Advertisement

Heteropolitical Pedagogies: Citizenship and Childhood—Commoning Education in Contemporary Greece

  • Yannis Pechtelidis
Chapter
Part of the Studies in Childhood and Youth book series (SCY)

Abstract

This chapter explores an alternative option in education, pedagogy and children’s participation in public life and citizenship in contemporary Greece. It describes the everyday life of both a public elementary school and a pedagogical community run by its members. It argues that each is underpinned by the commons heteropolitical ethics and logic, despite their differences. In particular, they share a common resource: education. The chapter critically discusses the contributions of the pedagogical social realities of the study to the empowerment of children’s status, and the embodied subjective features that are crafted within these heteropolitical sites. It is especially focused on the intergenerational construction of citizenship, and the production of a heteropolitical habitus of the commons within these specific pedagogical and educational groups.

References

  1. Bath, C., & Karlsson, R. (2016). The ignored citizen: Young children’s subjectivities in Swedish and English early childhood education settings. Childhood, 23(4), 554–565.  https://doi.org/10.1177/0907568216631025.CrossRefGoogle Scholar
  2. Biesta, G. (2010). Learner, student, speaker. In C. Bingham & G. Biesta (Eds.), Jacques Rancière. Education, truth, emancipation (pp. 133–144). Continuum: London/New York.  https://doi.org/10.5040/9781472546975.Google Scholar
  3. Biesta, G. (2011). The ignorant citizen: Mouffe, Rancière, and the subject of democratic education. Studies in Philosophy and Education, 30(2), 141–153.  https://doi.org/10.1007/s11217-011-9220-4. CrossRefGoogle Scholar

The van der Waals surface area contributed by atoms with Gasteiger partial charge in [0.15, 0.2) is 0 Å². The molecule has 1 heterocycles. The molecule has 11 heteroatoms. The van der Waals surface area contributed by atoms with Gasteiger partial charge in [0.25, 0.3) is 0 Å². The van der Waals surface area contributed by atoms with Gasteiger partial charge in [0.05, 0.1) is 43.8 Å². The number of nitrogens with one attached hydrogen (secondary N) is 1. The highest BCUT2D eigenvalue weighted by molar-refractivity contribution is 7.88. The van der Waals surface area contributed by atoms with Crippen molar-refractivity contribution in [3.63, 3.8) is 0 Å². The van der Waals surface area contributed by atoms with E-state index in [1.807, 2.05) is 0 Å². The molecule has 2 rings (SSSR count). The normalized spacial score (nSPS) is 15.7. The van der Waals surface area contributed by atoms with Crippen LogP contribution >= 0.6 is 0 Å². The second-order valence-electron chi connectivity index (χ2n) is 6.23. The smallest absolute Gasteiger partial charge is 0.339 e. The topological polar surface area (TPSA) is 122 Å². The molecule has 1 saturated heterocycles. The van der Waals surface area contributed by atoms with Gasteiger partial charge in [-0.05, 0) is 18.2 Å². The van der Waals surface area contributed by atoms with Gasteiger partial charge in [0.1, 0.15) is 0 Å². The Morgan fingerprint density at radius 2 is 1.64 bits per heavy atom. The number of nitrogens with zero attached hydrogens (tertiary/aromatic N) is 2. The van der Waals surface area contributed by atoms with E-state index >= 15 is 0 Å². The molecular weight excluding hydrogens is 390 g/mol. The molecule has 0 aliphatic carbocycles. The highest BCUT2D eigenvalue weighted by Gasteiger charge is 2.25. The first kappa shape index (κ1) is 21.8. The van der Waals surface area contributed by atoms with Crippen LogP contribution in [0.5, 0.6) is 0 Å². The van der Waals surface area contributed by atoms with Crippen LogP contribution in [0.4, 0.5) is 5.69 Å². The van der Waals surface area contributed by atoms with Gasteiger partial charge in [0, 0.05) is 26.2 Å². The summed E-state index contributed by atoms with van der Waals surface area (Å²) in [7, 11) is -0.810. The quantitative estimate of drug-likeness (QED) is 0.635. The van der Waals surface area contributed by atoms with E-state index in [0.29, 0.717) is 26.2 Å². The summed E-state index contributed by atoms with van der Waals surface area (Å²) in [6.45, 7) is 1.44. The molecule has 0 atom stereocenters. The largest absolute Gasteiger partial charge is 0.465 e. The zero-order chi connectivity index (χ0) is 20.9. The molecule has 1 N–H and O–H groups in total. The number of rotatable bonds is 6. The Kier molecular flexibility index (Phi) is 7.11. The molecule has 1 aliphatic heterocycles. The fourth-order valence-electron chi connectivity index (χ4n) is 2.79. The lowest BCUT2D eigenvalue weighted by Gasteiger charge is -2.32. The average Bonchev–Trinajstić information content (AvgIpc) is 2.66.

4. Birzea, C. (2005). European citizenship as a cultural and political construct. Journal of Social Science Education, 3 (Special Edition—European Year of Citizenship through Education). Retrieved September 2, 2016, from http://www.jsse.org/2005/2005-3/birzea-european-citizenship-as-a-cultural-and-political-construct
  5. Bollier, D. (2014). Think like a commoner, a short introduction to the life of the commons. Gabriola Island: New Society Publishers.Google Scholar
  6. Bollier, D., & Helfrich, S. (Eds.). (2012). The wealth of the commons: A world beyond market & state. Amherst: Levellers Press.Google Scholar
  7. Bourdieu, P. (1977). Outline of a theory and practice. Cambridge: Cambridge University Press.CrossRefGoogle Scholar
  8. Bourdieu, P. (2000). Pascalian meditations. Cambridge: Polity.Google Scholar
  9. Callan, E. (1997). Creating citizens. Oxford: Oxford University Press.  https://doi.org/10.1093/0198292589.001.0001.CrossRefGoogle Scholar
  10. Cockburn, T. (2007). Partners in power: A radically pluralistic form of participative democracy for children and young people. Children and Society, 21(6), 446–457.  https://doi.org/10.1111/j.1099-0860.2006.00078.x.CrossRefGoogle Scholar
  11. Cockburn, T. (2010). Children and deliberative democracy in England. In B. Percy-Smith & N. Thomas (Eds.), A handbook of children and young people’s participation perspectives from theory and practice (pp. 306–317). New York: Routledge.  https://doi.org/10.4324/9780203871072.Google Scholar
  12. Cockburn, T. (2013). Rethinking children’s citizenship. Basingstoke, UK: Palgrave Macmillan.  https://doi.org/10.1057/9781137292070.CrossRefGoogle Scholar
  13. Cunningham, S., & Lavalette, M. (2004). ‘Active citizens’ or ‘Irresponsible truants’? School student strikes against the war. Critical Social Policy, 24(2), 255–269.  https://doi.org/10.1177/0261018304042002.CrossRefGoogle Scholar
  14. Dardot, P., & Laval, C. (2014). Commun. Paris: La Découverte.Google Scholar